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AP-NORC poll: Trump faces deep pessimism as election nears

September 17, 2020 GMT
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In this Aug. 31, 2020 file photo, President Donald Trump speaks during a news conference in the James Brady Press Briefing Room in Washington. Most Americans are deeply pessimistic about the direction of the country and skeptical of President Donald Trump’s handling of the coronavirus pandemic. That's according to a new poll from The Associated Press-NORC Center for Public Affairs Research. The survey shows that roughly 7 in 10 Americans think the nation is on the wrong track. And as the nation nears 200,000 deaths from the coronavirus pandemic, just 39% of Americans approve of Trump's handling of the health crisis. Americans have a more favorable views of public health officials, as they have throughout the pandemic. (AP Photo/Andrew Harnik)
1 of 4
In this Aug. 31, 2020 file photo, President Donald Trump speaks during a news conference in the James Brady Press Briefing Room in Washington. Most Americans are deeply pessimistic about the direction of the country and skeptical of President Donald Trump’s handling of the coronavirus pandemic. That's according to a new poll from The Associated Press-NORC Center for Public Affairs Research. The survey shows that roughly 7 in 10 Americans think the nation is on the wrong track. And as the nation nears 200,000 deaths from the coronavirus pandemic, just 39% of Americans approve of Trump's handling of the health crisis. Americans have a more favorable views of public health officials, as they have throughout the pandemic. (AP Photo/Andrew Harnik)

WASHINGTON (AP) — Less than seven weeks before Election Day, most Americans are deeply pessimistic about the direction of the country and skeptical of President Donald Trump’s handling of the coronavirus pandemic.

Roughly 7 in 10 Americans think the nation is on the wrong track, according to a new poll from The Associated Press-NORC Center for Public Affairs Research. It’s an assessment that poses a challenge for Trump as he urges voters to stay the course and reward him with four more years in office instead of handing the reins of government to Democrat Joe Biden.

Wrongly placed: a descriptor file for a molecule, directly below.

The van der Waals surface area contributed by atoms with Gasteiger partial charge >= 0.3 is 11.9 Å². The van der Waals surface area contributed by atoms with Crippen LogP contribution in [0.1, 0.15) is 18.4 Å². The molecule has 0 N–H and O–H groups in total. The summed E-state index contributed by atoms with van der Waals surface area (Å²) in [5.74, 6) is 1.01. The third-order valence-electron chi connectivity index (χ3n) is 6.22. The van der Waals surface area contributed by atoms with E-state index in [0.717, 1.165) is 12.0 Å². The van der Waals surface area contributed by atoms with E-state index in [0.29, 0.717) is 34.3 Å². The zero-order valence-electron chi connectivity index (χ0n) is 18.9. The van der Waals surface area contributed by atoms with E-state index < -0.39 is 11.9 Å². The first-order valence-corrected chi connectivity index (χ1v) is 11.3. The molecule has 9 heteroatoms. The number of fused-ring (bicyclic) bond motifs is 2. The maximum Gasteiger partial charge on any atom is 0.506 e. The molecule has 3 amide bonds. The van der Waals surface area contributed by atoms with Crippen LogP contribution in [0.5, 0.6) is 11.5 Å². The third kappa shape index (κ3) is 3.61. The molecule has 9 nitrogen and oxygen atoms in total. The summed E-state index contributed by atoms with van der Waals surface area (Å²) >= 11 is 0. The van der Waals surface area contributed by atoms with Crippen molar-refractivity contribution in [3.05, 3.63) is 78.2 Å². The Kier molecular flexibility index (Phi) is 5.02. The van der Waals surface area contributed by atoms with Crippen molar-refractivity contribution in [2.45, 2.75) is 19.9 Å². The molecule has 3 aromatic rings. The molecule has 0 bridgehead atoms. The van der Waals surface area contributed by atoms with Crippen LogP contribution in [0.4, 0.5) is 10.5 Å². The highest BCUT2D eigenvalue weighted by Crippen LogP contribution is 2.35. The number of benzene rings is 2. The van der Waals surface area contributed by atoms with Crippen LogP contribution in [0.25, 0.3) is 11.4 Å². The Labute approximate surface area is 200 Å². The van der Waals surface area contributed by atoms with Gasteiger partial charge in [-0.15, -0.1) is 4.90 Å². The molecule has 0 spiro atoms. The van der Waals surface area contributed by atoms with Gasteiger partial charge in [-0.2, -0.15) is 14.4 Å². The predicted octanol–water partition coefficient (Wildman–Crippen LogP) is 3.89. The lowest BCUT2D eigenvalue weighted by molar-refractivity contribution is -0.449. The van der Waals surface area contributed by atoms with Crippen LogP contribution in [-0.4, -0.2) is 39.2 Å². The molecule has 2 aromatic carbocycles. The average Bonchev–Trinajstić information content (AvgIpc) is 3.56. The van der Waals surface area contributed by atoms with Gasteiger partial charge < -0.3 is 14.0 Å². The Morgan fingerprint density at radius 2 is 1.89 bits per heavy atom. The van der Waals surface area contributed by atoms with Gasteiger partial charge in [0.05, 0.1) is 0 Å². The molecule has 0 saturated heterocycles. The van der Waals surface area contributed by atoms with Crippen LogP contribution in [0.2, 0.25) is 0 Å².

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Trump’s argument to voters hinges in part on persuading Americans that the pandemic, which has killed nearly 200,000 people in the U.S., is receding. Yet just 39% of Americans approve of how Trump is handling the outbreak.

“Clearly it has been mishandled,” said Don Smith, 77, of Kannapolis, North Carolina. Smith, an independent who plans to vote for Biden in November, said he’s been particularly troubled by what he sees as Trump’s efforts to sideline public health experts and scientists.

Most Americans have more favorable views of health officials than of the Republican president as they have throughout the pandemic. Seventy-eight percent say they have some or great confidence in the Centers for Disease Control and Prevention, the agency at the forefront of crafting recommendations for how Americans can best protect themselves from the highly contagious coronavirus.

Yet the White House has repeatedly sought to assert more control over the CDC. And on Wednesday, Trump publicly undercut CDC Director Robert Redfield on two crucial matters: the likely timeline for vaccine availability and the effectiveness of wearing face masks.

Redfield told lawmakers that a vaccine — if approved, and none has been to this point — would likely not be widely available to Americans until at least the middle of next year. Trump disputed that, saying a vaccine could begin to be rolled out as soon as next month — just ahead of the presidential election — and be broadly available soon after.